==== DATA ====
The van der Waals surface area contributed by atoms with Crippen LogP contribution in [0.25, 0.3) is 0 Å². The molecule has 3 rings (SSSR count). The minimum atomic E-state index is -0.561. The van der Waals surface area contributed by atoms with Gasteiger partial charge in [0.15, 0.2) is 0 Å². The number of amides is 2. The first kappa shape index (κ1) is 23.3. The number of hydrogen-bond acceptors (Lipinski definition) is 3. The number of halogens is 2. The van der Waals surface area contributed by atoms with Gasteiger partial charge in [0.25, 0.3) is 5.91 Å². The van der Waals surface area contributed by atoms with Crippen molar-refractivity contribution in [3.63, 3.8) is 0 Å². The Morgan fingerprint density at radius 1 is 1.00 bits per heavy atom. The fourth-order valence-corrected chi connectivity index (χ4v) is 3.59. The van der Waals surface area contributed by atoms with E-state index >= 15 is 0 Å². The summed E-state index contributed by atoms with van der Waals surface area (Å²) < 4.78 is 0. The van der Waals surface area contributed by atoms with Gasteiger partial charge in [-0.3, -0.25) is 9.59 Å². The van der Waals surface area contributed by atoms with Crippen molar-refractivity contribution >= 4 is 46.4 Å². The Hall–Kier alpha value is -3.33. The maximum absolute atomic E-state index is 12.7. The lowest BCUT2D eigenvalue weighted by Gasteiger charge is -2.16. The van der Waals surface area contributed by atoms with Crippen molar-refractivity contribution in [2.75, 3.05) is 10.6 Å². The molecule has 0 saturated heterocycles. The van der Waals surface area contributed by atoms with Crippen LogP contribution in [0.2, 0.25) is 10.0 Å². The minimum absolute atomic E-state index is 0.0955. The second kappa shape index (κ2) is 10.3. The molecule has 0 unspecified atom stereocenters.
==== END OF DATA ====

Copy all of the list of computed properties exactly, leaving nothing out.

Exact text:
The van der Waals surface area contributed by atoms with Crippen LogP contribution in [0.25, 0.3) is 0 Å². The molecule has 3 rings (SSSR count). The minimum atomic E-state index is -0.561. The van der Waals surface area contributed by atoms with Gasteiger partial charge in [0.15, 0.2) is 0 Å². The number of amides is 2. The first kappa shape index (κ1) is 23.3. The number of hydrogen-bond acceptors (Lipinski definition) is 3. The number of halogens is 2. The van der Waals surface area contributed by atoms with Gasteiger partial charge in [0.25, 0.3) is 5.91 Å². The van der Waals surface area contributed by atoms with Crippen molar-refractivity contribution in [3.63, 3.8) is 0 Å². The Morgan fingerprint density at radius 1 is 1.00 bits per heavy atom. The fourth-order valence-corrected chi connectivity index (χ4v) is 3.59. The van der Waals surface area contributed by atoms with E-state index >= 15 is 0 Å². The summed E-state index contributed by atoms with van der Waals surface area (Å²) < 4.78 is 0. The van der Waals surface area contributed by atoms with Gasteiger partial charge in [-0.3, -0.25) is 9.59 Å². The van der Waals surface area contributed by atoms with Crippen molar-refractivity contribution >= 4 is 46.4 Å². The Hall–Kier alpha value is -3.33. The maximum absolute atomic E-state index is 12.7. The lowest BCUT2D eigenvalue weighted by Gasteiger charge is -2.16. The van der Waals surface area contributed by atoms with Crippen molar-refractivity contribution in [2.75, 3.05) is 10.6 Å². The molecule has 0 saturated heterocycles. The van der Waals surface area contributed by atoms with Crippen LogP contribution in [0.2, 0.25) is 10.0 Å². The minimum absolute atomic E-state index is 0.0955. The second kappa shape index (κ2) is 10.3. The molecule has 0 unspecified atom stereocenters.